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What is the final velocity?

  1. Sep 28, 2011 #1
    1. The problem statement, all variables and given/known data

    a car is at a velocity of 20 km/h if the car traveled 120 km in 3 hours at constant accelration. what is the final velocity?

    2. Relevant equations


    3. The attempt at a solution

    I am completely confused. The book does not even list the particular formula above. And not much practice examples are given . I have an issue with understanding these variables. I dont see the correlation between the variables and the particular numbers. and its making a potentially easy problem non understandable.

    please help
  2. jcsd
  3. Sep 28, 2011 #2


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    Re: Kinematics-velocity&acceleration

    Welcome to PF albodibran!

    In the equation you typed above, v is the current velocity (when the object is at distance d from its starting point), v0 is the initial velocity (when the object began accelerating). The variable 'a' is the acceleration (which is constant in this case) and d is the total displacement.

    However, you don't need this equation. In fact, you don't even need the distance value you were given. Answer this question: what is the definition of acceleration?

    Bearing in mind the definition above, if you have an acceleration value, and a time interval, what can those two things tell you about the velocity over that time interval?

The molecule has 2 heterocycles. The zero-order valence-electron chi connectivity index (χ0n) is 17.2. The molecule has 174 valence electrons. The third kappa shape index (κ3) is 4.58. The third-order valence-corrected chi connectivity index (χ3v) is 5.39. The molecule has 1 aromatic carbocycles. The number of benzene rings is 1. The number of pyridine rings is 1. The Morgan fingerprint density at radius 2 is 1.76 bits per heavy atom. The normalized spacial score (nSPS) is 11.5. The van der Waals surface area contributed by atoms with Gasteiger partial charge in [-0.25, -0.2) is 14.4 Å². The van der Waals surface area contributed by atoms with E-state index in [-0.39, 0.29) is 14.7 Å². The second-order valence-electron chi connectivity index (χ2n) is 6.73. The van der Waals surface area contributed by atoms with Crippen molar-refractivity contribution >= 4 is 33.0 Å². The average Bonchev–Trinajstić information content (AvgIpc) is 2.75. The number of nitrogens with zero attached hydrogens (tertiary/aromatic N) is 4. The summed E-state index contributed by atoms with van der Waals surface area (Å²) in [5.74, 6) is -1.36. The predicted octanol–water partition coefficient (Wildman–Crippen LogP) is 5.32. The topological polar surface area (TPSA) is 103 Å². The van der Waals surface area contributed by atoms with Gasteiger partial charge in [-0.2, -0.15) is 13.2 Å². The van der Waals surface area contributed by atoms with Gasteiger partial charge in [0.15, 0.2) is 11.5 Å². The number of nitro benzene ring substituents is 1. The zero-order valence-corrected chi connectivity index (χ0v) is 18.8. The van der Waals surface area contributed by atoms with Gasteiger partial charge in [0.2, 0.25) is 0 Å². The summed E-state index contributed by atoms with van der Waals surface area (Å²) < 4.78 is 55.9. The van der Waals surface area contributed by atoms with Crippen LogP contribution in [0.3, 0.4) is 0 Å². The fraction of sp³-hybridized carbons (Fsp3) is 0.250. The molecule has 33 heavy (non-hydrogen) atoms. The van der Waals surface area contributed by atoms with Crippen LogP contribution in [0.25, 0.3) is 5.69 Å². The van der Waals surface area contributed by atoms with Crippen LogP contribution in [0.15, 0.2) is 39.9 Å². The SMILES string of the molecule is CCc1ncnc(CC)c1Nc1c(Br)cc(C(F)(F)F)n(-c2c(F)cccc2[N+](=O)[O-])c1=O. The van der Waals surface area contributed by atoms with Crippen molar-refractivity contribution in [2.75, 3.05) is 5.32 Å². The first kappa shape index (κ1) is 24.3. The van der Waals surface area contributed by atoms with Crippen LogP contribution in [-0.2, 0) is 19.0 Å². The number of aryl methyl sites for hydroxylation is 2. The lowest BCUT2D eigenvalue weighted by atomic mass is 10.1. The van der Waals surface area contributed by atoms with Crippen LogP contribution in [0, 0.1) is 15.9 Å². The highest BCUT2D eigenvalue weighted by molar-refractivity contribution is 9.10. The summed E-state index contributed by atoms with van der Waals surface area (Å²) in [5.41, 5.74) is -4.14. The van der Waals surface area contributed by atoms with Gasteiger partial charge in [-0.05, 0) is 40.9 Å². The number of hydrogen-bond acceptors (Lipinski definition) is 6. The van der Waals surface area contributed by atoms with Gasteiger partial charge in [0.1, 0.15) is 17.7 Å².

4. Sep 28, 2011 #3
    Re: Kinematics-velocity&acceleration

    First, welcome to PF!

    Let's see if we can help get you straightened out.

    If we have constant acceleration,

    [itex] V= V_0 + at (1)[/itex]

    [itex]V[/itex] is the final velocity, [itex]V_0[/itex] is the initial velocity, [itex]a[/itex] is the acceleration, and [itex]t[/itex] is the time.

    Also, we have the displacement,
    [itex] d = \frac{1}{2}(V + V_0) t (2)[/itex]

    [itex]d[/itex] here, as said, is the distance traveled, also known as displacement.

    If we rearrange (1) to solve for t, we get
    [itex] t = \frac{V-V_0}{a} (3)[/itex]

    Now from here, just substitute (3) into (2) for t. You then have:
    [itex]d = \frac{1}{2}(V + V_0) (\frac{V-V_0}{a})[/itex]

    When you work out your multiplication (I hope you're verifying what I'm doing here, it'll help) and rearrange things,

    [itex]V^2 = V_0^2 + 2ad[/itex]

    Does that help you to see where they are coming from? If not, let us know and we'll see what we can do for you.
  5. Sep 28, 2011 #4
    Re: Kinematics-velocity&acceleration

    I figured that out thank you I will post a issue I have with part of another problem
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